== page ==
Angel Beats Review

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Angel Beats is what every critic lives to find. While many critics will tear apart and criticize works that they don’t like, they are always looking out for great works. When those works come from creators that have been written off or has spent their careers making what feels like trite garbage, it becomes a magical moment of a talented creative voice finally reaching the heights that every creator has the potential to reach.

Prior to this series, Jun Maeda was a writer who I dismissed due to his previous works. They ranged (to me personally) from barely decent (Kanon), to an empty waste of time (Clannad and Clannad After Story (don’t kill me, I know many think that’s a masterpiece, but I was so bored by it)), to actively the worst (Air). This was made worse by how much of these works were repetitions of the same themes (Maeda is a writer similar to filmmakers like Wes Anderson and Terrence Malick, spending his career returning to very specific themes and ideas rather than actually move on to other creative avenues, making them seem limited in creative scope). Maeda just seemed to be a writer who could only write about specific topics (teenage emotions, first love, vague spiritual elements, cute girls dying in the snow, unknown diseases, dead parents, high school). Well, he can’t, but it took a work like Angel Beats to finally convey what he was trying to get across beforehand.

Otonashi wakes up one day in a school seeing students running around with weapons like they’re in a battle. He’s told by Yuri Nakamura that he’s died, is in purgatory, and that he should join her group in fighting against a girl named Angel, who they believe works directly under God. Otonashi joins, but comes to soon figure out the true nature of this school in which he’s ended up, the club he’s joined, his past, and this mysterious girl who the club is opposing.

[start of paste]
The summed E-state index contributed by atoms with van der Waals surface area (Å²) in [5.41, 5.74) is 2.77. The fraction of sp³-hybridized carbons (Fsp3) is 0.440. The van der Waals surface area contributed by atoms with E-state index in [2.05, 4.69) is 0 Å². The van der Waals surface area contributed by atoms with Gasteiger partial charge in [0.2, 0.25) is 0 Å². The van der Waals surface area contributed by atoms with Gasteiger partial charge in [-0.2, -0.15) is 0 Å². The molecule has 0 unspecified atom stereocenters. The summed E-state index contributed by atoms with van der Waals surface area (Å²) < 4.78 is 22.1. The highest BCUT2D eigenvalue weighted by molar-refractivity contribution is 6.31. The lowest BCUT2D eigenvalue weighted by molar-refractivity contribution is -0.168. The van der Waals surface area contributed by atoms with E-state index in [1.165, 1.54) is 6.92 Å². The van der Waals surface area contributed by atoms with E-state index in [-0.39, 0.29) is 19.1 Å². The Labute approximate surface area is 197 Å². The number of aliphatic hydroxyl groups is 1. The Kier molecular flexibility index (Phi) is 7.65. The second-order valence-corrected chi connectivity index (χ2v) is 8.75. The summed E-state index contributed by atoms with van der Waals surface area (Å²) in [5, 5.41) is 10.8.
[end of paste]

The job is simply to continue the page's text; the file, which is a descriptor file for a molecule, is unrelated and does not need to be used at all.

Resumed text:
There are a few elements that help differentiate this from Maeda’s earlier works. First, this was a story originally written as an anime (his previous works were originally visual novels) and that helps to establish one of the series’ key differences: the protagonist. Where Maeda’s previous protagonists were essentially self-insert characters (they had character traits, but they were bland enough as characters that the viewer or player could easily insert themselves into the role with little problem), Otonashi is his first actual lead character. While Otonashi is not necessarily a deep or complex character, he exists as an identifiable presence in the story, has his own goals and desires, and, most importantly, is not the thing the universe revolves around (a problem more forgivable in visual novels than in anime, but one that all of Maeda’s previous works suffered from).

Another difference is the approach to female characters. Yuri, despite being the female protagonist, is not a love interest. Instead, she has her own story about her reliance on a surrogate family to help push her to questioning God. Angel, while used as a love interest, is also given an identifiable character and an arc not actually tied to romance (well, the romance is tied to her arc, but more as a bonus than as an actual goal). Hell, the only actual love story present where the romance is the point is between two side characters (granted, the two most important side characters, but side characters nonetheless).